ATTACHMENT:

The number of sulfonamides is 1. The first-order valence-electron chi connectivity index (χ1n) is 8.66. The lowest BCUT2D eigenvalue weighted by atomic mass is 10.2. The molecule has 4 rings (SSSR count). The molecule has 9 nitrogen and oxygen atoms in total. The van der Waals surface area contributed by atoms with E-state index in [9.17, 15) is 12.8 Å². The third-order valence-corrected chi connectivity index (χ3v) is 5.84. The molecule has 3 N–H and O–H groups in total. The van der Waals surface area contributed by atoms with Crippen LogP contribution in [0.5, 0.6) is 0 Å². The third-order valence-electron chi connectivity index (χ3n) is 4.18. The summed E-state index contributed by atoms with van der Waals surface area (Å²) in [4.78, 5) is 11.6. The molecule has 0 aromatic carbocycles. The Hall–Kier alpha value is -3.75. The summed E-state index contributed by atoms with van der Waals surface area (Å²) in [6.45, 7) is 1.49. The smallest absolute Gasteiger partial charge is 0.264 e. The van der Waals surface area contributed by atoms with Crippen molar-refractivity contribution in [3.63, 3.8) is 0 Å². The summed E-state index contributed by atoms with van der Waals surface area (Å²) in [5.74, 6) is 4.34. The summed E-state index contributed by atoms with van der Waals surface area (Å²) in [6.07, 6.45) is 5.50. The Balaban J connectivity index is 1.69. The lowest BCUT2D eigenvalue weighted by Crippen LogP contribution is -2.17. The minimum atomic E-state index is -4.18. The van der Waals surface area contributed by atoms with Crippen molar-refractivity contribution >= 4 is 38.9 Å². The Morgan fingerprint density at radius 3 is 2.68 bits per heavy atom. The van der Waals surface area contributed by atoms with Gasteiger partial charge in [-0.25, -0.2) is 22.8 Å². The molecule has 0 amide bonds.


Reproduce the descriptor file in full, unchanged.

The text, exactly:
The number of sulfonamides is 1. The first-order valence-electron chi connectivity index (χ1n) is 8.66. The lowest BCUT2D eigenvalue weighted by atomic mass is 10.2. The molecule has 4 rings (SSSR count). The molecule has 9 nitrogen and oxygen atoms in total. The van der Waals surface area contributed by atoms with E-state index in [9.17, 15) is 12.8 Å². The third-order valence-corrected chi connectivity index (χ3v) is 5.84. The molecule has 3 N–H and O–H groups in total. The van der Waals surface area contributed by atoms with Crippen LogP contribution in [0.5, 0.6) is 0 Å². The third-order valence-electron chi connectivity index (χ3n) is 4.18. The summed E-state index contributed by atoms with van der Waals surface area (Å²) in [4.78, 5) is 11.6. The molecule has 0 aromatic carbocycles. The Hall–Kier alpha value is -3.75. The summed E-state index contributed by atoms with van der Waals surface area (Å²) in [6.45, 7) is 1.49. The smallest absolute Gasteiger partial charge is 0.264 e. The van der Waals surface area contributed by atoms with Crippen molar-refractivity contribution in [3.63, 3.8) is 0 Å². The summed E-state index contributed by atoms with van der Waals surface area (Å²) in [5.74, 6) is 4.34. The summed E-state index contributed by atoms with van der Waals surface area (Å²) in [6.07, 6.45) is 5.50. The Balaban J connectivity index is 1.69. The lowest BCUT2D eigenvalue weighted by Crippen LogP contribution is -2.17. The minimum atomic E-state index is -4.18. The van der Waals surface area contributed by atoms with Crippen molar-refractivity contribution >= 4 is 38.9 Å². The Morgan fingerprint density at radius 3 is 2.68 bits per heavy atom. The van der Waals surface area contributed by atoms with Gasteiger partial charge in [-0.25, -0.2) is 22.8 Å². The molecule has 0 amide bonds.